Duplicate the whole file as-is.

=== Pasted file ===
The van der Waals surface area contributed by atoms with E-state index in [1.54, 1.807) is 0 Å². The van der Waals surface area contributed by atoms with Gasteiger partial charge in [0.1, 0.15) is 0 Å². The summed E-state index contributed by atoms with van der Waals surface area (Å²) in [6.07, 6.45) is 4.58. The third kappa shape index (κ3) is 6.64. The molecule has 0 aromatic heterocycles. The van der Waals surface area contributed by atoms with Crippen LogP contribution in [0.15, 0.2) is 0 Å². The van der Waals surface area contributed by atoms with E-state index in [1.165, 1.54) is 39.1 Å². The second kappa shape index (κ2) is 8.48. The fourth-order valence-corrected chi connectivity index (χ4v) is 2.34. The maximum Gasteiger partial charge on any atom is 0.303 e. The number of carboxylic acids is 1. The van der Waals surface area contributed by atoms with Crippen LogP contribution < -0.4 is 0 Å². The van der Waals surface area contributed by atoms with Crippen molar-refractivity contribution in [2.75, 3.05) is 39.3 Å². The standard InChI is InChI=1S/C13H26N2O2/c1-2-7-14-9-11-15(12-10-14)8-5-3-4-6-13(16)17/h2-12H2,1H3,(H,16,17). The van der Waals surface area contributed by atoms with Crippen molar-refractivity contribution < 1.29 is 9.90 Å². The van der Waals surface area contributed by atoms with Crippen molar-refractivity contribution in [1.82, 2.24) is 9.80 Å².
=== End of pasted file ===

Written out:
The van der Waals surface area contributed by atoms with E-state index in [1.54, 1.807) is 0 Å². The van der Waals surface area contributed by atoms with Gasteiger partial charge in [0.1, 0.15) is 0 Å². The summed E-state index contributed by atoms with van der Waals surface area (Å²) in [6.07, 6.45) is 4.58. The third kappa shape index (κ3) is 6.64. The molecule has 0 aromatic heterocycles. The van der Waals surface area contributed by atoms with Crippen LogP contribution in [0.15, 0.2) is 0 Å². The van der Waals surface area contributed by atoms with E-state index in [1.165, 1.54) is 39.1 Å². The second kappa shape index (κ2) is 8.48. The fourth-order valence-corrected chi connectivity index (χ4v) is 2.34. The maximum Gasteiger partial charge on any atom is 0.303 e. The number of carboxylic acids is 1. The van der Waals surface area contributed by atoms with Crippen LogP contribution < -0.4 is 0 Å². The van der Waals surface area contributed by atoms with Crippen molar-refractivity contribution in [2.75, 3.05) is 39.3 Å². The standard InChI is InChI=1S/C13H26N2O2/c1-2-7-14-9-11-15(12-10-14)8-5-3-4-6-13(16)17/h2-12H2,1H3,(H,16,17). The van der Waals surface area contributed by atoms with Crippen molar-refractivity contribution < 1.29 is 9.90 Å². The van der Waals surface area contributed by atoms with Crippen molar-refractivity contribution in [1.82, 2.24) is 9.80 Å².